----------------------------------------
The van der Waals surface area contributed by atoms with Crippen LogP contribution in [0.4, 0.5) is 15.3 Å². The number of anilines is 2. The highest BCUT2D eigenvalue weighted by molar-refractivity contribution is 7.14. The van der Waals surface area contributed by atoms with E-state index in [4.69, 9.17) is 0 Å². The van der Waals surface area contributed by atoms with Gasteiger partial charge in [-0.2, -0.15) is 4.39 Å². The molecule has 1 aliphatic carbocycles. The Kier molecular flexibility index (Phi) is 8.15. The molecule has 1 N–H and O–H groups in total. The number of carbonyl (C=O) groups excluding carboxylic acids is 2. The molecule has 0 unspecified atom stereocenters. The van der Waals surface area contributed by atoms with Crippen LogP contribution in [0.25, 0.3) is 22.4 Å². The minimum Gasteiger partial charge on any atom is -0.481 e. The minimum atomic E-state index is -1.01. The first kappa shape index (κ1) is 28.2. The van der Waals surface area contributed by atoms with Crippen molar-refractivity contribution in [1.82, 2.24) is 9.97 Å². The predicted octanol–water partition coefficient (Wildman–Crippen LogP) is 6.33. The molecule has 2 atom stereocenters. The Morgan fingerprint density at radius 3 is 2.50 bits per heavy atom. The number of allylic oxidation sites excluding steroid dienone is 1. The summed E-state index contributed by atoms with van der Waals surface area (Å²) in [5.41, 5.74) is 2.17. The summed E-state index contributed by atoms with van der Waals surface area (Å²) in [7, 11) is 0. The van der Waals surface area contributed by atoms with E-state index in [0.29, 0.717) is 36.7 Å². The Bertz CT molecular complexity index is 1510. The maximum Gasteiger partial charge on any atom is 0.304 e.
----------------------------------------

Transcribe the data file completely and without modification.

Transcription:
The van der Waals surface area contributed by atoms with Crippen LogP contribution in [0.4, 0.5) is 15.3 Å². The number of anilines is 2. The highest BCUT2D eigenvalue weighted by molar-refractivity contribution is 7.14. The van der Waals surface area contributed by atoms with E-state index in [4.69, 9.17) is 0 Å². The van der Waals surface area contributed by atoms with Gasteiger partial charge in [-0.2, -0.15) is 4.39 Å². The molecule has 1 aliphatic carbocycles. The Kier molecular flexibility index (Phi) is 8.15. The molecule has 1 N–H and O–H groups in total. The number of carbonyl (C=O) groups excluding carboxylic acids is 2. The molecule has 0 unspecified atom stereocenters. The van der Waals surface area contributed by atoms with Crippen LogP contribution in [0.25, 0.3) is 22.4 Å². The minimum Gasteiger partial charge on any atom is -0.481 e. The minimum atomic E-state index is -1.01. The first kappa shape index (κ1) is 28.2. The van der Waals surface area contributed by atoms with Crippen molar-refractivity contribution in [1.82, 2.24) is 9.97 Å². The predicted octanol–water partition coefficient (Wildman–Crippen LogP) is 6.33. The molecule has 2 atom stereocenters. The Morgan fingerprint density at radius 3 is 2.50 bits per heavy atom. The number of allylic oxidation sites excluding steroid dienone is 1. The summed E-state index contributed by atoms with van der Waals surface area (Å²) in [5.41, 5.74) is 2.17. The summed E-state index contributed by atoms with van der Waals surface area (Å²) in [7, 11) is 0. The van der Waals surface area contributed by atoms with E-state index in [0.29, 0.717) is 36.7 Å². The Bertz CT molecular complexity index is 1510. The maximum Gasteiger partial charge on any atom is 0.304 e.